This week’s Read This Next title is Lightning by Jean Echenoz, a book that I truly love. Simply put, Echenoz’s charm + Tesla’s crazy genius = Incredibly Engaging Novel.
Over the rest of the week, we’ll be posting a few things about Echenoz’s general career (his noir books, his transitional period, the Eccentric Genius suite), along with an piece about an interview I did with translator Linda Coverdale, and a full length review of the book.
For now, check out the preview here, and here’s the short intro to the book:
Echenoz has had an interesting and diverse career as a writer. His first few books—_Cherokee_, Big Blondes, Double Jeopardy, Chopin’s Move_—are fun, noirish sort of novels. A few years back though, after _I’m Gone and Piano, Echenoz embarked on a “suite” of three books about historical figures: Ravel (about Maurice Ravel), Running (about Emil Zátopek), and Lightning (about Nikola Tesla).
These three novels may signal a sort of new direction in terms of what Echenoz is writing about, but all three are infused with the typical Echenoz voice. And it’s that signature voice that transforms the “Eccentric Genius Suite” from a series of biographies or historical works into charming novels that lucidly depict the quirky lives these people led.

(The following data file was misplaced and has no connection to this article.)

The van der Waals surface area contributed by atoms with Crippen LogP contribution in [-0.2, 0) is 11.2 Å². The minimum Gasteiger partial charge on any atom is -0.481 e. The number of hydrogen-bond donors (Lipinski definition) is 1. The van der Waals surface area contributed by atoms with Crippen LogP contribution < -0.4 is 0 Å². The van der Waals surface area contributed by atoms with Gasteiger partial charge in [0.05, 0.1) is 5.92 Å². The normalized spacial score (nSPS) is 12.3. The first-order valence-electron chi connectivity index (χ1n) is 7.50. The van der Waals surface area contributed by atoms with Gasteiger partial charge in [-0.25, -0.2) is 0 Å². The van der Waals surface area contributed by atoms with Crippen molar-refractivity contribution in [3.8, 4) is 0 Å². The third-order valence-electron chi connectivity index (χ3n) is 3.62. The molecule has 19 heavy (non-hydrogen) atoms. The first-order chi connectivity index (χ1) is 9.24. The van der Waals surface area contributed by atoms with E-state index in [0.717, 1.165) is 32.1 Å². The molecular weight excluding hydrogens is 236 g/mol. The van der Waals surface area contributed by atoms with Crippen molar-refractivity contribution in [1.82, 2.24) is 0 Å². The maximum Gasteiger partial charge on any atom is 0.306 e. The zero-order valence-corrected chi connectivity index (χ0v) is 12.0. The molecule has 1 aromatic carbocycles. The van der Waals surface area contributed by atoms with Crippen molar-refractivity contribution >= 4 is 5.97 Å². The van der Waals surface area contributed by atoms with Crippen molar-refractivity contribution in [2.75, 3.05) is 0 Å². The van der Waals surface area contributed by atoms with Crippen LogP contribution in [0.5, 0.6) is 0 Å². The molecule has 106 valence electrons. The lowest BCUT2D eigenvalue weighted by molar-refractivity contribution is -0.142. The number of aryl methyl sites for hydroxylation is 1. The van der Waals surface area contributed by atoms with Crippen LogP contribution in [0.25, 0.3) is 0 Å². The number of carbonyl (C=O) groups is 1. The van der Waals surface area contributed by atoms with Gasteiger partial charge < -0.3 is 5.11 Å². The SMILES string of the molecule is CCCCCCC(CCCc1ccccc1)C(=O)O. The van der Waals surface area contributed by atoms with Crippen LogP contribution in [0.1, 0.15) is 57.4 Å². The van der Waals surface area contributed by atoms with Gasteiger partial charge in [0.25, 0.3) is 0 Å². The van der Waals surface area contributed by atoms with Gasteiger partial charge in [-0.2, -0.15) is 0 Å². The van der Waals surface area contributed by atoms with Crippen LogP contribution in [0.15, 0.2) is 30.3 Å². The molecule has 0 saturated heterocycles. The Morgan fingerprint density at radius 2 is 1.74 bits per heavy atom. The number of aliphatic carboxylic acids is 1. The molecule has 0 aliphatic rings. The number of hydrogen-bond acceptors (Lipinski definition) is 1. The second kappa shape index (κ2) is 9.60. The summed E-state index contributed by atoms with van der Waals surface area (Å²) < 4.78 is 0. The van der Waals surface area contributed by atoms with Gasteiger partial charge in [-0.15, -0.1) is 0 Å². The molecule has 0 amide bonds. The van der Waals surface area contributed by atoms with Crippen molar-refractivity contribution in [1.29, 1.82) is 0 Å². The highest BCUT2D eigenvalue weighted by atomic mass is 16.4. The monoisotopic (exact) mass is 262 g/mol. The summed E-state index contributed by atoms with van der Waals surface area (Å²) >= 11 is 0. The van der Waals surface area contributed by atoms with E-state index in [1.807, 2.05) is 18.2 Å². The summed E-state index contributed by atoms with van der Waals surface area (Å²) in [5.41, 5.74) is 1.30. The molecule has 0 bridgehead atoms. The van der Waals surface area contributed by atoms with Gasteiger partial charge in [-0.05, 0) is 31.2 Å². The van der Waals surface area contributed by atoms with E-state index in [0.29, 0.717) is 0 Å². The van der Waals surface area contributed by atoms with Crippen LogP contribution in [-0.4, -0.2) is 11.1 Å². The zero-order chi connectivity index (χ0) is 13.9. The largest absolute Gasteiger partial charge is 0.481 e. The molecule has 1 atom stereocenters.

Over the past few years, Tesla has sort of come back into the public eye, especially thanks to Samatha Hunt’s The Invention of Everything Else. The reasons for this resurgence of interest are varied, ranging from the general strangeness of his person and the movie-like quality of his life, to the way that Tesla was one of the last pure inventors—one who was destroyed by big business and his own inability to function in that world.
Lightning is a stunning novel that is captivating right from the start. In our advance preview, you can read about Gregor/Tesla’s birth, his early successes, his fall out with Edison (who always comes off as a bastard when you read about Tesla), and the start of the “War of Currents.”
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from the bank of shadow to have watched
the scattered lights
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nor their places in constellations
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